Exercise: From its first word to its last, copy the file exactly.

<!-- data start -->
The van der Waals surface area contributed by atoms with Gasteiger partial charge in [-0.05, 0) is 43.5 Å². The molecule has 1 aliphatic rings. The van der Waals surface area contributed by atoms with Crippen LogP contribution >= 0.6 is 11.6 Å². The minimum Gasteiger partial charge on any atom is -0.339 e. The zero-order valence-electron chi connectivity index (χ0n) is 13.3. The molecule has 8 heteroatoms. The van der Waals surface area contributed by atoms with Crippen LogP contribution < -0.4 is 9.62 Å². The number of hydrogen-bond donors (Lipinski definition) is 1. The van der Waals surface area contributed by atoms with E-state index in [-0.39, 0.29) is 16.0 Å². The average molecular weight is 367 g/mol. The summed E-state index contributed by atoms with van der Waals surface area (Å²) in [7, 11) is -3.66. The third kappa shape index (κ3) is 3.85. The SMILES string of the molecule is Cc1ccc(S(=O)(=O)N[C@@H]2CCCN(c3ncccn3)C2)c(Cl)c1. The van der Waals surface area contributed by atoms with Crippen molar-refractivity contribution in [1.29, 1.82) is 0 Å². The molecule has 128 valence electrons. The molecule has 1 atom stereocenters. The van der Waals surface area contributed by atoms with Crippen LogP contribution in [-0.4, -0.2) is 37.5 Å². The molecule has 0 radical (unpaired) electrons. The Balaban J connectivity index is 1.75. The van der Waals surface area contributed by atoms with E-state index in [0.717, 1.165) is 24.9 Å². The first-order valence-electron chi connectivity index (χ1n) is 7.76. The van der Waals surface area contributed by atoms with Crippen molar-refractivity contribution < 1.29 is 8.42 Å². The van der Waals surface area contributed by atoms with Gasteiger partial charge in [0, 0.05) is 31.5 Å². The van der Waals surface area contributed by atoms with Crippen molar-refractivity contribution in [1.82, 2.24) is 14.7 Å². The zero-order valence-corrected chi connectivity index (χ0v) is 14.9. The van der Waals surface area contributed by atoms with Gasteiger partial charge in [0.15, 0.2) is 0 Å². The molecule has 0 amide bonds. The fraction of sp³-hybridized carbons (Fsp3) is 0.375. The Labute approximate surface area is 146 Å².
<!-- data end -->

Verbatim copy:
The van der Waals surface area contributed by atoms with Gasteiger partial charge in [-0.05, 0) is 43.5 Å². The molecule has 1 aliphatic rings. The van der Waals surface area contributed by atoms with Crippen LogP contribution >= 0.6 is 11.6 Å². The minimum Gasteiger partial charge on any atom is -0.339 e. The zero-order valence-electron chi connectivity index (χ0n) is 13.3. The molecule has 8 heteroatoms. The van der Waals surface area contributed by atoms with Crippen LogP contribution < -0.4 is 9.62 Å². The number of hydrogen-bond donors (Lipinski definition) is 1. The van der Waals surface area contributed by atoms with E-state index in [-0.39, 0.29) is 16.0 Å². The average molecular weight is 367 g/mol. The summed E-state index contributed by atoms with van der Waals surface area (Å²) in [7, 11) is -3.66. The third kappa shape index (κ3) is 3.85. The SMILES string of the molecule is Cc1ccc(S(=O)(=O)N[C@@H]2CCCN(c3ncccn3)C2)c(Cl)c1. The van der Waals surface area contributed by atoms with Crippen molar-refractivity contribution in [1.29, 1.82) is 0 Å². The molecule has 128 valence electrons. The molecule has 1 atom stereocenters. The van der Waals surface area contributed by atoms with Crippen LogP contribution in [-0.4, -0.2) is 37.5 Å². The molecule has 0 radical (unpaired) electrons. The Balaban J connectivity index is 1.75. The van der Waals surface area contributed by atoms with E-state index in [0.717, 1.165) is 24.9 Å². The first-order valence-electron chi connectivity index (χ1n) is 7.76. The van der Waals surface area contributed by atoms with Crippen molar-refractivity contribution < 1.29 is 8.42 Å². The van der Waals surface area contributed by atoms with Gasteiger partial charge in [0, 0.05) is 31.5 Å². The van der Waals surface area contributed by atoms with Crippen molar-refractivity contribution in [1.82, 2.24) is 14.7 Å². The zero-order valence-corrected chi connectivity index (χ0v) is 14.9. The van der Waals surface area contributed by atoms with Gasteiger partial charge in [0.15, 0.2) is 0 Å². The molecule has 0 amide bonds. The fraction of sp³-hybridized carbons (Fsp3) is 0.375. The Labute approximate surface area is 146 Å².